The Continuum: History, Mathematics, and Philosophy
Committee MemberBauer, Kristine
philosophy of mathematics
history of mathematics
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AbstractThe main aim of this dissertation is to depict a wide variety of the conceptions of the continuum by tracing the history of the continuum from the ancient Greece to the modern times, and in so doing, to find a new way to look at the continuum. In the first part, I trace the history of the continuum with a special emphasis on unorthodox views at each period. Basically, the history of the continuum is the history of the rivalry between two views, namely, between the punctiform and the non-punctiform views of the continuum. According to the punctiform view, the continuum is composed of indivisibles; on the other hand, according to the non-punctiform view, the continuum cannot be composed of indivisibles. In the second part, I present Richard Dedekind’s and Georg Cantor’s standard mathematical theories of the continuum as the modern representative of the punctiform view of the continuum, and then examine Charles Saunders Peirce’s non-punctiform view of the continuum. In the last chapter, I give some mathematical interpretations to Aristotle’s and Peirce’s theories of the continuum according to both of which the continuum cannot be composed of points. In interpreting Aristotle’s view, I use modern topology and show that Aristotle’s view can be nicely captured by topology. On the other hand, in interpreting Peirce’s view, I appeal to the theory of category and show that in the category-theoretic framework the continuum appears quite differently from the standard one conceived in the Dedekindian and Cantorian ways. In conclusion, I try to defend a sort of pluralistic view concerning the conceptions of the continuum.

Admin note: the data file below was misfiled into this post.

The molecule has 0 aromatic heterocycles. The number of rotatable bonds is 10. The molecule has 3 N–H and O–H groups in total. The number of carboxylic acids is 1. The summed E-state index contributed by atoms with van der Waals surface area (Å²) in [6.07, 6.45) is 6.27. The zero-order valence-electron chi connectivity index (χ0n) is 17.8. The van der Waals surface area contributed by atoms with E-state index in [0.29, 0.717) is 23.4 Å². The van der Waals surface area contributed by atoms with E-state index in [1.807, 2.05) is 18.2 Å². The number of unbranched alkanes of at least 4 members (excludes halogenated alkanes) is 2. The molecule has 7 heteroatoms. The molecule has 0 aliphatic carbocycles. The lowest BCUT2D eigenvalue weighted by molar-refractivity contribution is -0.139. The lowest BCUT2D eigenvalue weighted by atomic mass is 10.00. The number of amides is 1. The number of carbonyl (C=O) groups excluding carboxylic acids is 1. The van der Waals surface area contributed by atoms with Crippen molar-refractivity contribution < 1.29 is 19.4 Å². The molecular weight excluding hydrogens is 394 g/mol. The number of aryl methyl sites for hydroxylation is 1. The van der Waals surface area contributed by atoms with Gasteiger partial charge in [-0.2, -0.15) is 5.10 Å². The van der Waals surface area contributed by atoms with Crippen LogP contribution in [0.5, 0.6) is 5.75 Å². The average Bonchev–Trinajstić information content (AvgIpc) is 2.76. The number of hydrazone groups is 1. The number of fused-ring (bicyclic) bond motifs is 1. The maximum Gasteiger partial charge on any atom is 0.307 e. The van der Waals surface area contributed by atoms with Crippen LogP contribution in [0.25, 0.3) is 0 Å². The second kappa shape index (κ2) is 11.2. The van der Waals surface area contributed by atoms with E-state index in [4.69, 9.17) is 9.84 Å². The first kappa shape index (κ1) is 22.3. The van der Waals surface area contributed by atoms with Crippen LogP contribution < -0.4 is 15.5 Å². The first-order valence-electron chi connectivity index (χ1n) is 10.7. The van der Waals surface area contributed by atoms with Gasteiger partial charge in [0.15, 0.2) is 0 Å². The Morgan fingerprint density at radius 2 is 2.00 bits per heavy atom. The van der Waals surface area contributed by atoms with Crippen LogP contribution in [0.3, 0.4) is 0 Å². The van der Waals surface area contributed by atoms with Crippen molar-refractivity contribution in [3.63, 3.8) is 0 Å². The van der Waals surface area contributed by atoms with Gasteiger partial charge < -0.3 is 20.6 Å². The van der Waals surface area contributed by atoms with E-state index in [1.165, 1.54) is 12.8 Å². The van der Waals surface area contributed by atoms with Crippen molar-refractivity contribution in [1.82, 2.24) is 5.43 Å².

CitationHayashi, T. (2017) The Continuum: History, Mathematics, and Philosophy (Unpublished doctoral thesis). University of Calgary, Calgary, AB.
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